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The net force due to pressure on a surface can be calculated by integrating the pressure over the surface. The equation for the surface integral of pressure is:

$$\vec{F} = \iint_S p\hat{n} dS$$

where $\vec{F}$ is the net force due to pressure, $p$ is the pressure, $\hat{n}$ is the unit normal vector to the surface, and $dS$ is the differential area of the surface.

The pressure gradient and weight per unit volume are related through the hydrostatic equation, which is given by:

$$\frac{\partial p}{\partial z} = -\rho g$$

where $\frac{\partial p}{\partial z}$ is the pressure gradient (∇p) in the vertical direction, $\rho$ is the density of the fluid, $g$ is the acceleration due to gravity. The equation for the divergence theorem is:

$$\iint_S \vec{F} \cdot \hat{n} dS = \iiint_V \nabla \cdot \vec{F} dV$$

where $\vec{F}$ is a vector field, $\hat{n}$ is the unit normal vector to the surface $S$, and $\nabla \cdot \vec{F}$ is the divergence of the vector field $\vec{F}$. The divergence theorem relates the flux of a vector field through a closed surface to the divergence of the field in the volume enclosed.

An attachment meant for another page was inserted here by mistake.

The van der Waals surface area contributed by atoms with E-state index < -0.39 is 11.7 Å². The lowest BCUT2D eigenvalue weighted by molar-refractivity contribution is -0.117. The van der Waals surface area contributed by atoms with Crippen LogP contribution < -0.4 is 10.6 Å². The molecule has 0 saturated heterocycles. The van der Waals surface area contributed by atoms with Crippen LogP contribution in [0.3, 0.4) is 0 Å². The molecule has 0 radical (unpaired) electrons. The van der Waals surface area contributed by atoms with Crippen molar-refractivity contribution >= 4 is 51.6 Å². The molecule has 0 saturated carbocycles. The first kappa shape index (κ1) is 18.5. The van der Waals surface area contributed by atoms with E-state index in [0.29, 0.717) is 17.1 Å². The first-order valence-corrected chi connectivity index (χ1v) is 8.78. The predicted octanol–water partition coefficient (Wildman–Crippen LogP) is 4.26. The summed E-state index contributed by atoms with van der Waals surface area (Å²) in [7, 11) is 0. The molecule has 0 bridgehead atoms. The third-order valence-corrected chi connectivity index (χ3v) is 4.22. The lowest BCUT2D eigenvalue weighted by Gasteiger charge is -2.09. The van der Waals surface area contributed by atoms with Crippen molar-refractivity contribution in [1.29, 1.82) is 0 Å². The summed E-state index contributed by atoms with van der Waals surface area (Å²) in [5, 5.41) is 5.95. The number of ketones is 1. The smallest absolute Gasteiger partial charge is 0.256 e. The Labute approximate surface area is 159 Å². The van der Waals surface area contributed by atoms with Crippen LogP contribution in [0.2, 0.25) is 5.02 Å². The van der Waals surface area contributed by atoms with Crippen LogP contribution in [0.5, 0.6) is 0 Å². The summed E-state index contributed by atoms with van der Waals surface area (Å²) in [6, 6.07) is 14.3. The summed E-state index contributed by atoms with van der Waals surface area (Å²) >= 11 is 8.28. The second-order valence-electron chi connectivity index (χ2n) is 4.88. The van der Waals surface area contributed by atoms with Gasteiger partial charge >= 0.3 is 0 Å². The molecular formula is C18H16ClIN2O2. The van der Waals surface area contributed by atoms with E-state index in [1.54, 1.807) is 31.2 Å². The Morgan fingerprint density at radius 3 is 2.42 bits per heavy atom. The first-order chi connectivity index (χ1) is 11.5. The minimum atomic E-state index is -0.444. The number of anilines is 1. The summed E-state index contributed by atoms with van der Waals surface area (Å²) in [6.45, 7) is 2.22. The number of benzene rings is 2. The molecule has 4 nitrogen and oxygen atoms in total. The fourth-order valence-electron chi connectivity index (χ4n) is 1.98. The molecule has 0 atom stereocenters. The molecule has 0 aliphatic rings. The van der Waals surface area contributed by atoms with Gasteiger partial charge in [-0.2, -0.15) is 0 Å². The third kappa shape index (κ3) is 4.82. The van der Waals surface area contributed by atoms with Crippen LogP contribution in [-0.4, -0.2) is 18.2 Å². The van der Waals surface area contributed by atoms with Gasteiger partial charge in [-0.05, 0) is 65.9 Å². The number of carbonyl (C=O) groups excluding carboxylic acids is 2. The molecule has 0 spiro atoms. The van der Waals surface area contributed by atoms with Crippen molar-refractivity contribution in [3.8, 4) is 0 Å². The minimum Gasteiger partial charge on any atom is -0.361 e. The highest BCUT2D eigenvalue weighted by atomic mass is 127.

So, from here, the gradient of the pressure is equal to the divergence of the pressure and the final buoyant force is determined as $$F_b = -\rho V g$$

where $F_b$ is the buoyant force, $\rho$ is the density of the fluid, $V$ is the volume of the fluid displaced by the object, and $g$ is the acceleration due to gravity.

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Your use of the same notation $\vec F$ is confusing. But yes, you are correct, the divergence is essentially replaced by a gradient. This is because you are integrating vector fields: $$ \oint p d^2x = \int \nabla p d^3x $$ You can derive it from the divergence theorem by taking the dot product with an arbitrary constant vector $u$, or more pedestianly by looking at the coordinates. You'll need for any constant vector $u$: $$ \nabla\cdot (pu) = u\cdot \nabla p $$

Hope this helps.

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